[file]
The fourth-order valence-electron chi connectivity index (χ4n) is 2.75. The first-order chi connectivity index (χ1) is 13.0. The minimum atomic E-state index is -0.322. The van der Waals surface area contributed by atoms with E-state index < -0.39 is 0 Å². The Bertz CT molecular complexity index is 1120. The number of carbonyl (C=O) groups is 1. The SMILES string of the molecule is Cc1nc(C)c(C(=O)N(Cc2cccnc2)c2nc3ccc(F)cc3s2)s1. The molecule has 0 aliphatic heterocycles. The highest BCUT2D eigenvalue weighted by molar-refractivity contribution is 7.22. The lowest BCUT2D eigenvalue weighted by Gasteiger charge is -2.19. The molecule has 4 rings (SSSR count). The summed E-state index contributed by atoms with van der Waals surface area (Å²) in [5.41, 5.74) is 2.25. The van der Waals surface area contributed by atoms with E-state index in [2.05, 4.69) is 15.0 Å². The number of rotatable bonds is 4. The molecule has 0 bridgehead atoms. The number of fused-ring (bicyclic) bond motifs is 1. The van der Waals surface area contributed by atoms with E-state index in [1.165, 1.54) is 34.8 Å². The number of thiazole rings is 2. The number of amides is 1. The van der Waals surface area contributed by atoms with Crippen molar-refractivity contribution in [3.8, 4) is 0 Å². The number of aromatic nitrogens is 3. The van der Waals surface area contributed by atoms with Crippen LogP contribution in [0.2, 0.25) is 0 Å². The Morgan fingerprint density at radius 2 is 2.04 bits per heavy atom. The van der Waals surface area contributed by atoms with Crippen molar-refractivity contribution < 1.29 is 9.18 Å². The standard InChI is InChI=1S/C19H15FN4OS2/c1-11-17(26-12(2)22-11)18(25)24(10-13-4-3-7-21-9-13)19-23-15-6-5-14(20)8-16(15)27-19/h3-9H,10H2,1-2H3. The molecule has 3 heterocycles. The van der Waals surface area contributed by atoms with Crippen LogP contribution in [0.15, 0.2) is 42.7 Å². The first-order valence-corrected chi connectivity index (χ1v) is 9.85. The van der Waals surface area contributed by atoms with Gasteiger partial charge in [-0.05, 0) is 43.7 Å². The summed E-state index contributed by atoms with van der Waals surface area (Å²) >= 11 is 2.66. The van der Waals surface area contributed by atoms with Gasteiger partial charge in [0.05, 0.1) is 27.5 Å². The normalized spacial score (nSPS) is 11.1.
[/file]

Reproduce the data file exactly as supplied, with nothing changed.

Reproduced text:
The fourth-order valence-electron chi connectivity index (χ4n) is 2.75. The first-order chi connectivity index (χ1) is 13.0. The minimum atomic E-state index is -0.322. The van der Waals surface area contributed by atoms with E-state index < -0.39 is 0 Å². The Bertz CT molecular complexity index is 1120. The number of carbonyl (C=O) groups is 1. The SMILES string of the molecule is Cc1nc(C)c(C(=O)N(Cc2cccnc2)c2nc3ccc(F)cc3s2)s1. The molecule has 0 aliphatic heterocycles. The highest BCUT2D eigenvalue weighted by molar-refractivity contribution is 7.22. The lowest BCUT2D eigenvalue weighted by Gasteiger charge is -2.19. The molecule has 4 rings (SSSR count). The summed E-state index contributed by atoms with van der Waals surface area (Å²) in [5.41, 5.74) is 2.25. The van der Waals surface area contributed by atoms with E-state index in [2.05, 4.69) is 15.0 Å². The number of rotatable bonds is 4. The molecule has 0 bridgehead atoms. The number of fused-ring (bicyclic) bond motifs is 1. The van der Waals surface area contributed by atoms with E-state index in [1.165, 1.54) is 34.8 Å². The number of thiazole rings is 2. The number of amides is 1. The van der Waals surface area contributed by atoms with Crippen molar-refractivity contribution in [3.8, 4) is 0 Å². The number of aromatic nitrogens is 3. The van der Waals surface area contributed by atoms with Crippen LogP contribution in [0.2, 0.25) is 0 Å². The Morgan fingerprint density at radius 2 is 2.04 bits per heavy atom. The van der Waals surface area contributed by atoms with Crippen molar-refractivity contribution < 1.29 is 9.18 Å². The standard InChI is InChI=1S/C19H15FN4OS2/c1-11-17(26-12(2)22-11)18(25)24(10-13-4-3-7-21-9-13)19-23-15-6-5-14(20)8-16(15)27-19/h3-9H,10H2,1-2H3. The molecule has 3 heterocycles. The van der Waals surface area contributed by atoms with Crippen LogP contribution in [0.15, 0.2) is 42.7 Å². The first-order valence-corrected chi connectivity index (χ1v) is 9.85. The van der Waals surface area contributed by atoms with Gasteiger partial charge in [-0.05, 0) is 43.7 Å². The summed E-state index contributed by atoms with van der Waals surface area (Å²) >= 11 is 2.66. The van der Waals surface area contributed by atoms with Gasteiger partial charge in [0.05, 0.1) is 27.5 Å². The normalized spacial score (nSPS) is 11.1.